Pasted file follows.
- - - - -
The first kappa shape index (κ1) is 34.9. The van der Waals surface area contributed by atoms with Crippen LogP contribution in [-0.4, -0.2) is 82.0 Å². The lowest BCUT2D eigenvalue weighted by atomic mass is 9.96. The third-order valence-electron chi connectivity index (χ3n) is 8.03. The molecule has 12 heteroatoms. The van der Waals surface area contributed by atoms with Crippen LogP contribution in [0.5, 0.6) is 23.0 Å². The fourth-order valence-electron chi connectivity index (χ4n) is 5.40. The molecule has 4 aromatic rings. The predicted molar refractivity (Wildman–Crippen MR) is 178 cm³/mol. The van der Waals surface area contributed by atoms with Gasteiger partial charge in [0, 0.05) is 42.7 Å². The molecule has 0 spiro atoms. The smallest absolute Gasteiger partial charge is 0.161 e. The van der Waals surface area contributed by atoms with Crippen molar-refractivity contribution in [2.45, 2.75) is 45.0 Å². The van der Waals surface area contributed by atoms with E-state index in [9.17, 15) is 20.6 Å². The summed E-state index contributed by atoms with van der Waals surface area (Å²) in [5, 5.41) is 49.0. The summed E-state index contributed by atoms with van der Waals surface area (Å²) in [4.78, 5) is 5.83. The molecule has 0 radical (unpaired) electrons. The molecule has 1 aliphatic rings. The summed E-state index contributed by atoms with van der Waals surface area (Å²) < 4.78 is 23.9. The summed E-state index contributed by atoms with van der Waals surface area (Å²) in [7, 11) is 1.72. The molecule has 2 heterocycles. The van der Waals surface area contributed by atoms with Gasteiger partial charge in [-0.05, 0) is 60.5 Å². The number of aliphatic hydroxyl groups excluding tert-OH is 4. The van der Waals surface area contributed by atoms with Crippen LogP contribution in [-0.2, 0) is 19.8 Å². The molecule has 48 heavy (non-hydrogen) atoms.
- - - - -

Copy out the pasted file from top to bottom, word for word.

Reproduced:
The first kappa shape index (κ1) is 34.9. The van der Waals surface area contributed by atoms with Crippen LogP contribution in [-0.4, -0.2) is 82.0 Å². The lowest BCUT2D eigenvalue weighted by atomic mass is 9.96. The third-order valence-electron chi connectivity index (χ3n) is 8.03. The molecule has 12 heteroatoms. The van der Waals surface area contributed by atoms with Crippen LogP contribution in [0.5, 0.6) is 23.0 Å². The fourth-order valence-electron chi connectivity index (χ4n) is 5.40. The molecule has 4 aromatic rings. The predicted molar refractivity (Wildman–Crippen MR) is 178 cm³/mol. The van der Waals surface area contributed by atoms with Gasteiger partial charge in [0, 0.05) is 42.7 Å². The molecule has 0 spiro atoms. The smallest absolute Gasteiger partial charge is 0.161 e. The van der Waals surface area contributed by atoms with Crippen molar-refractivity contribution in [2.45, 2.75) is 45.0 Å². The van der Waals surface area contributed by atoms with E-state index in [9.17, 15) is 20.6 Å². The summed E-state index contributed by atoms with van der Waals surface area (Å²) in [5, 5.41) is 49.0. The summed E-state index contributed by atoms with van der Waals surface area (Å²) in [4.78, 5) is 5.83. The molecule has 0 radical (unpaired) electrons. The molecule has 1 aliphatic rings. The summed E-state index contributed by atoms with van der Waals surface area (Å²) < 4.78 is 23.9. The summed E-state index contributed by atoms with van der Waals surface area (Å²) in [7, 11) is 1.72. The molecule has 2 heterocycles. The van der Waals surface area contributed by atoms with Gasteiger partial charge in [-0.05, 0) is 60.5 Å². The number of aliphatic hydroxyl groups excluding tert-OH is 4. The van der Waals surface area contributed by atoms with Crippen LogP contribution in [-0.2, 0) is 19.8 Å². The molecule has 48 heavy (non-hydrogen) atoms.